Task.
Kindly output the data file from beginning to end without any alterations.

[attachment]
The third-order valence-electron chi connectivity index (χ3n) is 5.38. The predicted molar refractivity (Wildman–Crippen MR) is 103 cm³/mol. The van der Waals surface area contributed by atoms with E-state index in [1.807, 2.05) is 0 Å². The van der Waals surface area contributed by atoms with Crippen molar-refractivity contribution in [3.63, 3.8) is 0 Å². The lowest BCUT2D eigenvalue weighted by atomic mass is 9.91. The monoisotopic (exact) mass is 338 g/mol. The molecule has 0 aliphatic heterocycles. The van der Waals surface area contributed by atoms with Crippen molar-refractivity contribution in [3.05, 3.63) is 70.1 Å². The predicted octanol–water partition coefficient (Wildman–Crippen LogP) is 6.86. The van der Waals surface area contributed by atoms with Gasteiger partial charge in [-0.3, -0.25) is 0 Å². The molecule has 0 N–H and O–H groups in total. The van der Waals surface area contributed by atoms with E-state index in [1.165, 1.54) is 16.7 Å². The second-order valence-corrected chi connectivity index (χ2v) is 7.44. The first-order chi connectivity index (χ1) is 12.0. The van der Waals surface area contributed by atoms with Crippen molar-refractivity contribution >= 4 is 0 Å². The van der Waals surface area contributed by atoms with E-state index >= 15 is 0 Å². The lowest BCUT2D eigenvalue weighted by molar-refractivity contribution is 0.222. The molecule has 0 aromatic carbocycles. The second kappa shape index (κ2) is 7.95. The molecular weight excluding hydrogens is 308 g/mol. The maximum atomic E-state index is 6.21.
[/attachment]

The third-order valence-electron chi connectivity index (χ3n) is 5.38. The predicted molar refractivity (Wildman–Crippen MR) is 103 cm³/mol. The van der Waals surface area contributed by atoms with E-state index in [1.807, 2.05) is 0 Å². The van der Waals surface area contributed by atoms with Crippen molar-refractivity contribution in [3.63, 3.8) is 0 Å². The lowest BCUT2D eigenvalue weighted by atomic mass is 9.91. The monoisotopic (exact) mass is 338 g/mol. The molecule has 0 aliphatic heterocycles. The van der Waals surface area contributed by atoms with Crippen molar-refractivity contribution in [3.05, 3.63) is 70.1 Å². The predicted octanol–water partition coefficient (Wildman–Crippen LogP) is 6.86. The van der Waals surface area contributed by atoms with Gasteiger partial charge in [-0.3, -0.25) is 0 Å². The molecule has 0 N–H and O–H groups in total. The van der Waals surface area contributed by atoms with E-state index in [1.165, 1.54) is 16.7 Å². The second-order valence-corrected chi connectivity index (χ2v) is 7.44. The first-order chi connectivity index (χ1) is 12.0. The van der Waals surface area contributed by atoms with Crippen molar-refractivity contribution >= 4 is 0 Å². The van der Waals surface area contributed by atoms with E-state index >= 15 is 0 Å². The lowest BCUT2D eigenvalue weighted by molar-refractivity contribution is 0.222. The molecule has 0 aromatic carbocycles. The second kappa shape index (κ2) is 7.95. The molecular weight excluding hydrogens is 308 g/mol. The maximum atomic E-state index is 6.21.